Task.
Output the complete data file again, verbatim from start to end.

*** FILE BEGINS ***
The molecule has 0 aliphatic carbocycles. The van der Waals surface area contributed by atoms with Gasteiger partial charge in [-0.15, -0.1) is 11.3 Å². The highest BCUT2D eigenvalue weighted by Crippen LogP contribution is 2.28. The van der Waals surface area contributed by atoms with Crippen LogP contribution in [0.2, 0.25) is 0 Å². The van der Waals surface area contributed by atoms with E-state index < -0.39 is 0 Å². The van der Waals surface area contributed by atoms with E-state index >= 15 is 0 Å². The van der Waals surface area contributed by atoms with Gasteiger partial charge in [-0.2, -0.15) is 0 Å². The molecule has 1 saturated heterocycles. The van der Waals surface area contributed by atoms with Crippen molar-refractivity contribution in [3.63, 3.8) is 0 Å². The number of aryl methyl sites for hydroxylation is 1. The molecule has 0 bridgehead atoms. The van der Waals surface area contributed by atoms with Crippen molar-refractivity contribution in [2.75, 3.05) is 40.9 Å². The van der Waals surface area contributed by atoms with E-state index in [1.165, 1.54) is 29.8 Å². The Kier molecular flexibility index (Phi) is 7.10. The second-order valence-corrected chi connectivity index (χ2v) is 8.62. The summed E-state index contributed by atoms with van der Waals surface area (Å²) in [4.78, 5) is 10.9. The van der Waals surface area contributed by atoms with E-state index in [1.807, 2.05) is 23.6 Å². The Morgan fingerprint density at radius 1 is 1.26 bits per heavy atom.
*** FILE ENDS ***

The molecule has 0 aliphatic carbocycles. The van der Waals surface area contributed by atoms with Gasteiger partial charge in [-0.15, -0.1) is 11.3 Å². The highest BCUT2D eigenvalue weighted by Crippen LogP contribution is 2.28. The van der Waals surface area contributed by atoms with Crippen LogP contribution in [0.2, 0.25) is 0 Å². The van der Waals surface area contributed by atoms with E-state index < -0.39 is 0 Å². The van der Waals surface area contributed by atoms with E-state index >= 15 is 0 Å². The van der Waals surface area contributed by atoms with Gasteiger partial charge in [-0.2, -0.15) is 0 Å². The molecule has 1 saturated heterocycles. The van der Waals surface area contributed by atoms with Crippen molar-refractivity contribution in [3.63, 3.8) is 0 Å². The number of aryl methyl sites for hydroxylation is 1. The molecule has 0 bridgehead atoms. The van der Waals surface area contributed by atoms with Crippen molar-refractivity contribution in [2.75, 3.05) is 40.9 Å². The van der Waals surface area contributed by atoms with E-state index in [1.165, 1.54) is 29.8 Å². The Kier molecular flexibility index (Phi) is 7.10. The second-order valence-corrected chi connectivity index (χ2v) is 8.62. The summed E-state index contributed by atoms with van der Waals surface area (Å²) in [4.78, 5) is 10.9. The van der Waals surface area contributed by atoms with E-state index in [1.807, 2.05) is 23.6 Å². The Morgan fingerprint density at radius 1 is 1.26 bits per heavy atom.